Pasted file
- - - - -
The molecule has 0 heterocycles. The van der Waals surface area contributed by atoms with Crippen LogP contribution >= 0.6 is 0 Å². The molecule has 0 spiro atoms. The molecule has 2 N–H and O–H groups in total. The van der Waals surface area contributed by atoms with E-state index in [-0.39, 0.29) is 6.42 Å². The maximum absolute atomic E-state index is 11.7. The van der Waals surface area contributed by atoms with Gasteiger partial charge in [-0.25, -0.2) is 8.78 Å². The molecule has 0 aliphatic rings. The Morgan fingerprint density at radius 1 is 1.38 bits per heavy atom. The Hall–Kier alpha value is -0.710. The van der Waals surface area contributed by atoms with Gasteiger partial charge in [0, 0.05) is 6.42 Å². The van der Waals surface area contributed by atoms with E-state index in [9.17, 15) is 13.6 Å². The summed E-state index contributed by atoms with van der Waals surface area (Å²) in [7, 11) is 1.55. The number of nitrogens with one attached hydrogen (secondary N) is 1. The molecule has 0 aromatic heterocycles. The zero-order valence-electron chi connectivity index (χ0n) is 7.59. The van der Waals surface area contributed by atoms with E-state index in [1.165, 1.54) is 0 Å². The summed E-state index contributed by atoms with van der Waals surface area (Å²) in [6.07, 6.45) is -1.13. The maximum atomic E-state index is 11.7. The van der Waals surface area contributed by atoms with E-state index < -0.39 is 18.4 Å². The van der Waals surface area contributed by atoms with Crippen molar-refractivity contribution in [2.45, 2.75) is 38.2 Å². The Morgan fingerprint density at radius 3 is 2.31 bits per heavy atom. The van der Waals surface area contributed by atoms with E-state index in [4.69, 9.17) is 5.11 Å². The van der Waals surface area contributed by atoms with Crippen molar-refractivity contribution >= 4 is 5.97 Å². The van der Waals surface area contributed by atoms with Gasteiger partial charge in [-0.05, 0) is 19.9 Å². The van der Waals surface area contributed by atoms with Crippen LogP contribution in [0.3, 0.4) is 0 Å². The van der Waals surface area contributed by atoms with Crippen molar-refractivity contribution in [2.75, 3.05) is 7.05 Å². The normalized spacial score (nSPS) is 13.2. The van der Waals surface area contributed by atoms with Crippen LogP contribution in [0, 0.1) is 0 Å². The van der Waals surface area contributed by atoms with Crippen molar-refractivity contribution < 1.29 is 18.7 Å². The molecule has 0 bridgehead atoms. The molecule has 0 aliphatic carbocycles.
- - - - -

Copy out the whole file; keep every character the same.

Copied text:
The molecule has 0 heterocycles. The van der Waals surface area contributed by atoms with Crippen LogP contribution >= 0.6 is 0 Å². The molecule has 0 spiro atoms. The molecule has 2 N–H and O–H groups in total. The van der Waals surface area contributed by atoms with E-state index in [-0.39, 0.29) is 6.42 Å². The maximum absolute atomic E-state index is 11.7. The van der Waals surface area contributed by atoms with Gasteiger partial charge in [-0.25, -0.2) is 8.78 Å². The molecule has 0 aliphatic rings. The Morgan fingerprint density at radius 1 is 1.38 bits per heavy atom. The Hall–Kier alpha value is -0.710. The van der Waals surface area contributed by atoms with Gasteiger partial charge in [0, 0.05) is 6.42 Å². The van der Waals surface area contributed by atoms with E-state index in [9.17, 15) is 13.6 Å². The summed E-state index contributed by atoms with van der Waals surface area (Å²) in [7, 11) is 1.55. The number of nitrogens with one attached hydrogen (secondary N) is 1. The molecule has 0 aromatic heterocycles. The zero-order valence-electron chi connectivity index (χ0n) is 7.59. The van der Waals surface area contributed by atoms with E-state index in [1.165, 1.54) is 0 Å². The summed E-state index contributed by atoms with van der Waals surface area (Å²) in [6.07, 6.45) is -1.13. The maximum atomic E-state index is 11.7. The van der Waals surface area contributed by atoms with E-state index < -0.39 is 18.4 Å². The van der Waals surface area contributed by atoms with Crippen molar-refractivity contribution in [2.45, 2.75) is 38.2 Å². The Morgan fingerprint density at radius 3 is 2.31 bits per heavy atom. The van der Waals surface area contributed by atoms with E-state index in [4.69, 9.17) is 5.11 Å². The van der Waals surface area contributed by atoms with Crippen molar-refractivity contribution >= 4 is 5.97 Å². The van der Waals surface area contributed by atoms with Gasteiger partial charge in [-0.05, 0) is 19.9 Å². The van der Waals surface area contributed by atoms with Crippen LogP contribution in [0.3, 0.4) is 0 Å². The van der Waals surface area contributed by atoms with Crippen molar-refractivity contribution in [2.75, 3.05) is 7.05 Å². The normalized spacial score (nSPS) is 13.2. The van der Waals surface area contributed by atoms with Crippen LogP contribution in [0, 0.1) is 0 Å². The van der Waals surface area contributed by atoms with Crippen molar-refractivity contribution < 1.29 is 18.7 Å². The molecule has 0 bridgehead atoms. The molecule has 0 aliphatic carbocycles.